The latest turmoil emerged just a year before the critical 2020 presidential elections when the NRA’s ability to influence the outcome could decide the fate of gun rights.
Lobbyist Chris Cox, long viewed as the likely successor to longtime CEO Wayne LaPierre, was placed on administrative leave about a week ago by the NRA, which claimed he was part of a failed attempt to extort LaPierre and push him out.
It also came within hours of the association officially severing ties with Ackerman McQueen, the Oklahoma-based public relations firm that has shaped some of the NRA’s most memorable messages in the past decades.
Cox had been the executive director of the NRA’s lobbying arm, the Institute for Legislative Action, since 2002. He was credited with leading efforts to allow a decadelong ban on “assault weapons” to expire in 2004, an achievement that allowed the gun industry to resume selling what the industry calls “modern sporting rifles” and critics claim are used too often to exact mass carnage.
Zuckerberg says company ‘evaluating’ deepfake video policy
SAN FRANCISCO — Facebook CEO Mark Zuckerberg says the company is evaluating how it should handle “deepfake” videos created with artificial intelligence and high-tech tools to yield false but realistic clips.
In an interview at the Aspen Ideas Festival in Colorado on Wednesday, Zuckerberg said it might make sense to treat such videos differently from other misinformation such as false news. Facebook has long held that it should not decide what is and isn’t true, leaving such calls instead to outside fact-checkers.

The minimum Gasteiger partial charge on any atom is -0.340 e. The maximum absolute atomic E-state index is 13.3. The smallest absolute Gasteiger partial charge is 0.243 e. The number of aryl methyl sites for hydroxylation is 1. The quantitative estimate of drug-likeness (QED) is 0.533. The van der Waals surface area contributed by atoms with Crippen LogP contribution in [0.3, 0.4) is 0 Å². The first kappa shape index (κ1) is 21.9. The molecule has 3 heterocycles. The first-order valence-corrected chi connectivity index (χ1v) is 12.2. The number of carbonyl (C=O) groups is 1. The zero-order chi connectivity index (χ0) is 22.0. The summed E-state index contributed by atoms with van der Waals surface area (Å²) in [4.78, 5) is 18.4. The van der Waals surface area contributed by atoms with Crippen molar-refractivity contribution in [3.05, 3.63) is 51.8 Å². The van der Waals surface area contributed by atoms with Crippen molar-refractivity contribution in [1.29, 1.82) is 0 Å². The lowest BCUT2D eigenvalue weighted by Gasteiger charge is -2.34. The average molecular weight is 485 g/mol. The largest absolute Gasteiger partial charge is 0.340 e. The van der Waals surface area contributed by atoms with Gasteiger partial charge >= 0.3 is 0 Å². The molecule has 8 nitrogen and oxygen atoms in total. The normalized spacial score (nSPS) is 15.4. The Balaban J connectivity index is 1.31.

But Zuckerberg says it’s worth asking whether deepfakes are a “completely different category” from regular false statements. He says developing a policy on these videos is “really important” as AI technology grows more sophisticated.
Facebook, like other social media companies, does not have a specific policy against deepfakes, whose potential threat has emerged only in the last couple of years. Company executives have said in the past that it makes sense to look at them under the broader umbrella of false or misleading information. But Zuckerberg is signaling that this view might be changing, leaving open the possibility that Facebook might ban deepfakes altogether.
Doing so, of course, could get complicated. Satire, art and political dissent could be swept up in any overly broad ban, creating more headaches from Facebook.
German tourists run over, killed at Washington swimming hole
WASHOUGAL, Wash. — Two German tourists visiting family in nearby Portland, Oregon, were run over and killed by a local man as they sunbathed by a swimming hole, police in Washington state said Wednesday.
Police arrested David E. Croswell, 71, of Washougal, Washington, and held him on suspicion of vehicular homicide while driving under the influence of intoxicants and hit-and-run driving that causes death.
Killed were Rudolf Hohstadt, 61, and Regina Hohstadt, 62, of Germany. The pair had arrived in the United States a few days ago to visit the Portland metropolitan area and took a trip to the Washougal River, police said. The river in southwest Washington is about a 30-minute drive from Portland.
It wasn’t immediately clear where in Germany the Hohstadts were from.
A note on the gate at Croswell’s home Wednesday said the family would not comment and asked reporters to leave the property.